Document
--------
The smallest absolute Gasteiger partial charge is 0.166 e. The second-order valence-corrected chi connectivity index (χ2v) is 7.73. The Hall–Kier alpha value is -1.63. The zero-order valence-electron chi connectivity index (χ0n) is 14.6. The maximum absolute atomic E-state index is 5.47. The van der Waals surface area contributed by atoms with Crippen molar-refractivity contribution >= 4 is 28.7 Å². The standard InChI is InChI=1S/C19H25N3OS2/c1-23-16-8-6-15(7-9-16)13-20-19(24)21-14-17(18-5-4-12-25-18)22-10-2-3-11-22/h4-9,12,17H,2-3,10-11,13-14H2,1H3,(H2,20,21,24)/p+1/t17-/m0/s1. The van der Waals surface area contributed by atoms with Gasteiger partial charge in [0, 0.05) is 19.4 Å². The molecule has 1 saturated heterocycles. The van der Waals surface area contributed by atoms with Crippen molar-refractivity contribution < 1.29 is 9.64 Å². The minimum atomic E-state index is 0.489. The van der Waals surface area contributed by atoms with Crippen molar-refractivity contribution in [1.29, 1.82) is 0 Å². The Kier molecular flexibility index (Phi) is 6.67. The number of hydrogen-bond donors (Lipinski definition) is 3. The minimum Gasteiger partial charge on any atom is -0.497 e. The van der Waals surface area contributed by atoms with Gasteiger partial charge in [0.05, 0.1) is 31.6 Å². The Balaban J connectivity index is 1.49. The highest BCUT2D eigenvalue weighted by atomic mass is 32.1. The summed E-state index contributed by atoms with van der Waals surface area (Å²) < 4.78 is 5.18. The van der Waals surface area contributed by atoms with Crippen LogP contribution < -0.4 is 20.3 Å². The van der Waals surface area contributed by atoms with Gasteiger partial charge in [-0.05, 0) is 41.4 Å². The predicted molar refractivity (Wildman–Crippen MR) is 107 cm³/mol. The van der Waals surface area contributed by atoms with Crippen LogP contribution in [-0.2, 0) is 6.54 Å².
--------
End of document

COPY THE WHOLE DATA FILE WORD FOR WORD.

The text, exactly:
The smallest absolute Gasteiger partial charge is 0.166 e. The second-order valence-corrected chi connectivity index (χ2v) is 7.73. The Hall–Kier alpha value is -1.63. The zero-order valence-electron chi connectivity index (χ0n) is 14.6. The maximum absolute atomic E-state index is 5.47. The van der Waals surface area contributed by atoms with Crippen molar-refractivity contribution >= 4 is 28.7 Å². The standard InChI is InChI=1S/C19H25N3OS2/c1-23-16-8-6-15(7-9-16)13-20-19(24)21-14-17(18-5-4-12-25-18)22-10-2-3-11-22/h4-9,12,17H,2-3,10-11,13-14H2,1H3,(H2,20,21,24)/p+1/t17-/m0/s1. The van der Waals surface area contributed by atoms with Gasteiger partial charge in [0, 0.05) is 19.4 Å². The molecule has 1 saturated heterocycles. The van der Waals surface area contributed by atoms with Crippen molar-refractivity contribution < 1.29 is 9.64 Å². The minimum atomic E-state index is 0.489. The van der Waals surface area contributed by atoms with Crippen molar-refractivity contribution in [1.29, 1.82) is 0 Å². The Kier molecular flexibility index (Phi) is 6.67. The number of hydrogen-bond donors (Lipinski definition) is 3. The minimum Gasteiger partial charge on any atom is -0.497 e. The van der Waals surface area contributed by atoms with Gasteiger partial charge in [0.05, 0.1) is 31.6 Å². The Balaban J connectivity index is 1.49. The highest BCUT2D eigenvalue weighted by atomic mass is 32.1. The summed E-state index contributed by atoms with van der Waals surface area (Å²) < 4.78 is 5.18. The van der Waals surface area contributed by atoms with Crippen LogP contribution < -0.4 is 20.3 Å². The van der Waals surface area contributed by atoms with Gasteiger partial charge in [-0.05, 0) is 41.4 Å². The predicted molar refractivity (Wildman–Crippen MR) is 107 cm³/mol. The van der Waals surface area contributed by atoms with Crippen LogP contribution in [-0.2, 0) is 6.54 Å².